Article Text

  1. I. G. Rosewater,
  2. D. Caputo,
  3. S. Parikh,
  4. A. Farooki,
  5. L. F. Amorosa
  1. UMDNJ-Robert Wood Johnson Medical School, New Brunswick


We obtained data in a population of South Asian Indian immigrants with male predominance, as compared to South Asian Indians in the US census 2000 New Jersey data. The table displays glucose, lipid and body mass measures of age matched males (n = 63) and females (n = 44) older than 58 years old.

Due to this population's high mean FSG, the cohort was further stratified into glycemic groups: N = (FSG < 100 mg/dL and A1C < 6.4%); I = (FSG ≥ 100 and < 126 and A1C < 6.4); D = (FSG ≥ 126 and A1 ≥ 6.4). FSG across all glycemic groups correlated with the A1C, r = .77 (p < .01). All body mass and lipid measures were compared in men and women within the glycemic groups as illustrated by the data for HDL, triglycerides and weight shown in the figures below. Of the lipid measures, only HDL differed between sexes (F = 10.4, .002) and between all glycemic groups for each sex (men F = 5.6, .006) and (women F = 5.0, .052). The change in HDL correlated negatively with weight in men (r = -.49, p < .01) but not in women. Weight correlated with waist circumference in both men (r = .79) and women (r = .43), p < .01 for each. HDL did not correlate with waist/hip in either sex.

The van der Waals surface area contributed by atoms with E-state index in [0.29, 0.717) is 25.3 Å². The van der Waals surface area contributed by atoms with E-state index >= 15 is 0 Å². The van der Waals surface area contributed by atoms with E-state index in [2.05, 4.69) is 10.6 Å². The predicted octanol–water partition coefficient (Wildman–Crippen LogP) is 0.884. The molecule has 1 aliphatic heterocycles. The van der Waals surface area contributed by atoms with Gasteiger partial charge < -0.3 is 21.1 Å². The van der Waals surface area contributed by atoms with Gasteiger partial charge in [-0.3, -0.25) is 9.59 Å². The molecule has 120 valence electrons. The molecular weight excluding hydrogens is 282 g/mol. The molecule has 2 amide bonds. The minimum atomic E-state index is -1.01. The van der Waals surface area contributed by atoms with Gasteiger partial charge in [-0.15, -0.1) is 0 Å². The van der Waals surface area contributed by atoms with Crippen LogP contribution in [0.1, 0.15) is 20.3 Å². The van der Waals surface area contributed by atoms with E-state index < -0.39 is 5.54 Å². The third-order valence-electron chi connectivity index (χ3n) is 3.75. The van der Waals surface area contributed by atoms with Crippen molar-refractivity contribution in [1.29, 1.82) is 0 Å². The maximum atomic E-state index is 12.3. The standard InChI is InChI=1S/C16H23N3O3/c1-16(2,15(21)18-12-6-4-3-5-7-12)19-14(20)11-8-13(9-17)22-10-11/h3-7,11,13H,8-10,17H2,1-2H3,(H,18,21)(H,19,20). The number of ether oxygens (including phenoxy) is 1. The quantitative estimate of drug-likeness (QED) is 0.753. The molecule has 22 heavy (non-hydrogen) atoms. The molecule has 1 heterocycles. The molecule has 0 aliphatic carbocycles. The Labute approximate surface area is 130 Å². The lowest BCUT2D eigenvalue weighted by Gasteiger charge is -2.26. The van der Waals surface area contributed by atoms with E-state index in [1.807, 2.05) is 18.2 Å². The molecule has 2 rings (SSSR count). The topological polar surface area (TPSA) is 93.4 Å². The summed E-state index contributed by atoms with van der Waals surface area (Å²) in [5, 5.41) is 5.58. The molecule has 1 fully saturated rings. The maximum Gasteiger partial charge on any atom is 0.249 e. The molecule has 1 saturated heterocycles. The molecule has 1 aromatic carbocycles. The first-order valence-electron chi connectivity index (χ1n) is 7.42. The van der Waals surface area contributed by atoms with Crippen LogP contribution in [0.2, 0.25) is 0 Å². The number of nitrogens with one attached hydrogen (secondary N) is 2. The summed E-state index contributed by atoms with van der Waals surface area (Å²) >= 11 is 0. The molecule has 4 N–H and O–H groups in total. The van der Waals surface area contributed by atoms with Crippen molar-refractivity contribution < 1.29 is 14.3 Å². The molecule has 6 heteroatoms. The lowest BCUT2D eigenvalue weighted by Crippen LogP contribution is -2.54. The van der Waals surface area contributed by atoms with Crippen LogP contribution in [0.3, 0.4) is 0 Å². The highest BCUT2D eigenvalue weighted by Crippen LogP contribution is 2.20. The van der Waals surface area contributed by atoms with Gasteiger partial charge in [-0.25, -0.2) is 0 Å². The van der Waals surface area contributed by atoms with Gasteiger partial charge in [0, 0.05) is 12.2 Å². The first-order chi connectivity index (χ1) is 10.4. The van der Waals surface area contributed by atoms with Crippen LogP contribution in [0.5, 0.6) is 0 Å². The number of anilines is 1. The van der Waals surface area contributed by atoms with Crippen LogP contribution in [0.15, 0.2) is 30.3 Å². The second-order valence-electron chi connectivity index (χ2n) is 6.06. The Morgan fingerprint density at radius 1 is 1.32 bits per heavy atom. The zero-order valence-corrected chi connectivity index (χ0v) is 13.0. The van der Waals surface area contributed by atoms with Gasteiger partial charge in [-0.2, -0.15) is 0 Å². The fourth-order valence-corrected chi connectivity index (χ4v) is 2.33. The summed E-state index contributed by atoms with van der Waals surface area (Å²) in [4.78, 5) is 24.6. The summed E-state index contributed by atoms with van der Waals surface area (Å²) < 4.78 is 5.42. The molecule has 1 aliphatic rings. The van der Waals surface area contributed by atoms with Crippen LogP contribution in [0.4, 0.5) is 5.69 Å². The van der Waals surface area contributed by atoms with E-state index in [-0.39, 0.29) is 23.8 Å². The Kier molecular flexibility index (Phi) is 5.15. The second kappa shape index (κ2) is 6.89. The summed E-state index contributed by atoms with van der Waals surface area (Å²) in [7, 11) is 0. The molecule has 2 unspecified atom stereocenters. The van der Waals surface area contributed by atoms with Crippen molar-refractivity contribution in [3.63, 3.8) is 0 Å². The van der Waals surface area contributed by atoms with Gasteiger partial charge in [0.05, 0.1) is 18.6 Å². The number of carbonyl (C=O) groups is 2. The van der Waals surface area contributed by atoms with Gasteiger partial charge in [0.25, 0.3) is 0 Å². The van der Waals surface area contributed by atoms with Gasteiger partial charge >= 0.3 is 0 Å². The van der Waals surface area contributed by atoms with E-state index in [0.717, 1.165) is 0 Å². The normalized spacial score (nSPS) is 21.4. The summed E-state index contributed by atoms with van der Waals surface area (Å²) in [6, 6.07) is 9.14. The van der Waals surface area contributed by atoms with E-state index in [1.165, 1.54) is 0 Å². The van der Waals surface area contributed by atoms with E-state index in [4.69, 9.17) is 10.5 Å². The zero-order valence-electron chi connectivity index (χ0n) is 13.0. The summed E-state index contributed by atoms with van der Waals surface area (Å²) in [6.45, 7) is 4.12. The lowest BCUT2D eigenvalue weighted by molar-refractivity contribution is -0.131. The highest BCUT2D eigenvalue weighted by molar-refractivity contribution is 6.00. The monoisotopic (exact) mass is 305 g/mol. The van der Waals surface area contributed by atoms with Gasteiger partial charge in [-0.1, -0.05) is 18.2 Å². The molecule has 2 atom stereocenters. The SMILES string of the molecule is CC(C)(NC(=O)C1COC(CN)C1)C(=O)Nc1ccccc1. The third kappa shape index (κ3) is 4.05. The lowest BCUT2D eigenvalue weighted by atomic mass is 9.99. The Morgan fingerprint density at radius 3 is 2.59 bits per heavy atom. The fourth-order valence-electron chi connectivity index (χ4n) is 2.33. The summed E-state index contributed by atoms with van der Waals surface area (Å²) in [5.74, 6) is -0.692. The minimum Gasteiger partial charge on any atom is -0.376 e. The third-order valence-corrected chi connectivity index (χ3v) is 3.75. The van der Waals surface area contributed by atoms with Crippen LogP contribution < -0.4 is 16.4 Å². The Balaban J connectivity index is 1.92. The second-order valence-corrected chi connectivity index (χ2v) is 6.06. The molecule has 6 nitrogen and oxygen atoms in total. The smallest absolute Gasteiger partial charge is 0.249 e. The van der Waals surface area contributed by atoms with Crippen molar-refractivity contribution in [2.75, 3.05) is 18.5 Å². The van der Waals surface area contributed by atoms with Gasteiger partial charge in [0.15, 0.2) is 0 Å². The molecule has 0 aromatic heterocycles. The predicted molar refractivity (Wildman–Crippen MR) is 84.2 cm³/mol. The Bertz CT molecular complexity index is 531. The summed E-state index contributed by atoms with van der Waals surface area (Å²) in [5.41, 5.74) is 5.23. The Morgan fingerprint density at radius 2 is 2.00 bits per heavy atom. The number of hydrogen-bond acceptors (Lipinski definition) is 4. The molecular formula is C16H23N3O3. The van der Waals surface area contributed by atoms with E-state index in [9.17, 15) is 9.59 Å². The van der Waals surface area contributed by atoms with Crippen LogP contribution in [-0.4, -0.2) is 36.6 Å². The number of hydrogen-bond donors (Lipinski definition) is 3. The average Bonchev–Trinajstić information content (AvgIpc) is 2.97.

Triglycerides correlated to HDL (r = -.35, r = -.57), p < .01 for both men and women respectively.

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